Review: The Second Rebel by Linden A. Lewis

Astrid has reclaimed her name and her voice, and now seeks to bring down the Sisterhood from within. Throwing herself into the lioness’ den, Astrid must confront and challenge the Matrons who run the Gean religious institution but she quickly discovers that the business of politics is far deadlier than she ever expected.

Meanwhile, on an asteroid mining colony deep in space, Hiro val Akira seeks to bring a dangerous ally into the rebellion. Whispers of a digital woman fuel Hiro’s search, but he is not the only person looking for this link to the mysterious race of Synthetics.

Lito sol Lucious continues to grow into his role as a lead revolutionary and is tasked with rescuing an Aster operative from deep within an Icarii prison. With danger around every corner Lito, his partner Ofiera, and the newly freed operative must flee in order to keep dangerous secrets out of enemy hands.

Back on Mercury, Lito’s sister Lucinia must carry on after her brother’s disappearance and accusation of treason by Icarii authorities. Despite being under the thumb of Soji val Akira, Lucinia manages to keep her nose clean…that is until an Aster revolutionary shows up with news about her brother’s fate, and an opportunity to join the fight.

This captivating, spellbinding second installment to The First Sister series picks up right where The First Sister left off and is a must-read for science fiction fans everywhere.

Publication details: 24 August 2021, by Hodder and Stoughton. Review copy provided by the publisher

Rating: 4/5


I really enjoyed Lewis’ debut novel, The First Sister, and was thrilled to be granted an ARC of the sequel.

It’s hard to say much about this book without spoilers for book one (particularly given Lewis’ penchant for epic twists), but The Second Rebel picks up where The First Sister left off with the characters we previously followed, as well as the addition of a new point of view in Luce. Multiple POVs is always a difficult juggling act – particularly when they’re all in first person – but Lewis does a good job of giving them all distinct voices and meaningful character arcs. Luce is probably my new favourite character, as she stands out with her determination and sense of duty to her family, but I enjoyed spending time with all four characters and seeing how their story arcs coincided over time. We also get to spend time with Hiro as a character – as opposed to a recording – and really understand how their relationship with their family has shaped them as a person, which was one of my favourite elements of the sequel (if occasionally heartbreaking).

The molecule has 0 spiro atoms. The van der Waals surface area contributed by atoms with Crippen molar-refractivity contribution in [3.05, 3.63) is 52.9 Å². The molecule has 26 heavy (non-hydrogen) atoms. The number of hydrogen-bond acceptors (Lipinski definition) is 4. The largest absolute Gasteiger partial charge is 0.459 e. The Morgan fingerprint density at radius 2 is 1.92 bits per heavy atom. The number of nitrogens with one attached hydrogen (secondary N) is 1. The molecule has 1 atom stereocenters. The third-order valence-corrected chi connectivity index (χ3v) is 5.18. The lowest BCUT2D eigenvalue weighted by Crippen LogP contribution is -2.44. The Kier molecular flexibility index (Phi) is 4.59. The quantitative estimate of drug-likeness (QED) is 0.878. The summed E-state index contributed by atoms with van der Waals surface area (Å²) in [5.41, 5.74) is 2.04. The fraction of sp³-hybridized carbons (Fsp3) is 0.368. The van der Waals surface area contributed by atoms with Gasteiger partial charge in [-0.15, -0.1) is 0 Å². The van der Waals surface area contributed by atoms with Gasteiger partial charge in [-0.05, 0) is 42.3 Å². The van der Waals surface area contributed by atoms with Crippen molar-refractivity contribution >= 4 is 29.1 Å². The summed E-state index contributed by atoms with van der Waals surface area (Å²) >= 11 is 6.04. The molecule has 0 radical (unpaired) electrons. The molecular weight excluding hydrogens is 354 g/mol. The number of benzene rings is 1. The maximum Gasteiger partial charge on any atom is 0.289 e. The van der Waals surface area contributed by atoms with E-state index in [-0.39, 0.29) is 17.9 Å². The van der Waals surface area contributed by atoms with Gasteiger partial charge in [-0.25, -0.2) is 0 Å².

The Second Rebel also lives up to its predecessor in terms of the twists and turns. We spend more time dealing with the fallout from Hiro’s discoveries about the awful treatment of the Aster and what it tells us about Icarii society than we do with the First Sister on Gaen, and there’s lots to learn about exactly how deep the horrors go. I should add that if, like me, you forgot a lot of the political nuances as soon as you read book one, Lewis does a good job of reminding you who’s who without it feeling like a chore. It did take a little for the plot to kick off, especially since the main characters are once again initially separated and figuring things out for themselves, but the last 20-30 per cent of The Second Rebel is a total rollercoaster ride.

I do have one niggling concern with this series, which is that the world-building is a little flimsy. It doesn’t necessarily take the reader out the story as they read (due to Lewis’ other strengths), but from a more distant angle, it’s not really clear why this world is the way it is. It’s never really explained why this future universe contains such a gendered religious system, or why the internal politics of the First Sister, the Mother and the rest of their Order matter so much outside the personal consequences for those caught up in it. It does feel a little like the author wanted a dystopian aesthetic, and therefore defaulted to an anti-feminist society without thinking through the delays fully. It might be a bit late, but I’d love to see the the history of this element of the world explored more in the final book in the trilogy.

Like I said, however, this is an excellent series overall and Lewis really knows their strengths – I am still shook from the last plot twist and cannot wait for book three.

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